Views within the family might play a role. According to an MSIBP survey, only 32% of Russians would consider an academic career a good choice for their child, as compared to 80% of parents in the U.S. and 77% in Israel.

 ‘Involving and anchoring youth in science is a priority of the Strategy for the Scientific and Technological Development of the Russian Federation, but the task is not as simple as it seems,’ said Konstantin Fursov, Deputy Director of the HSE Centre for Statistics and Monitoring of S&T and Innovation, and member of the Coordination Council for Youth Affairs in the Sphere of Science and Education under the Presidential Council for Science and Education. ‘Along with developing tools for supporting young researchers, one of the pressing problems remains the formation of a quality environment for professional growth. This is not only a political issue,’ he said, ‘but also a task for scientific organisations and universities to develop specific practices aimed at integrating education and science, improving graduate training programmes, supporting the initiatives of young researchers, etc.’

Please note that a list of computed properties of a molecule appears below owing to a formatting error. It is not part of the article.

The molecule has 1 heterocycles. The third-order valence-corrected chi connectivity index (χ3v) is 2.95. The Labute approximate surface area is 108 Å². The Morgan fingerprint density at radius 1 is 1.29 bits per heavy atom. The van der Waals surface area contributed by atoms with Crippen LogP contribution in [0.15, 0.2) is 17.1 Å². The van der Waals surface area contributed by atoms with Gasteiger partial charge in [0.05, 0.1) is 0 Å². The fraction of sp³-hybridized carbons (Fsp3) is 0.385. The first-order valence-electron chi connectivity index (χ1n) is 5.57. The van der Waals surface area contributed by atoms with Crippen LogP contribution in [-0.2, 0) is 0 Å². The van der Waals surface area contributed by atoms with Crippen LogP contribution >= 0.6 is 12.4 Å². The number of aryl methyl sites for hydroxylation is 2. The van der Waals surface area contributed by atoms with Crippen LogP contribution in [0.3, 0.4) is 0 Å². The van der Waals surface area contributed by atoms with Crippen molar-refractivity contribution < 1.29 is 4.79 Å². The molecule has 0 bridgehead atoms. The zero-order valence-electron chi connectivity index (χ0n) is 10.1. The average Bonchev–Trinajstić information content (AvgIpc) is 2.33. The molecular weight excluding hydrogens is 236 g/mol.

Student Science at HSE

Many HSE students are actively involved in scientific research. According to the annual CIR student survey, in 2017 approximately 10% of students volunteered in research labs and groups, 5% oversaw research, and only 1%-2% were involved in research projects in student organisations. There were also highly motivated students who put more into their research papers and dissertations than was required for a good grade (some of whom won the Open HSE Student Research Paper Competition), and who plan to continue their research as participants in expeditions.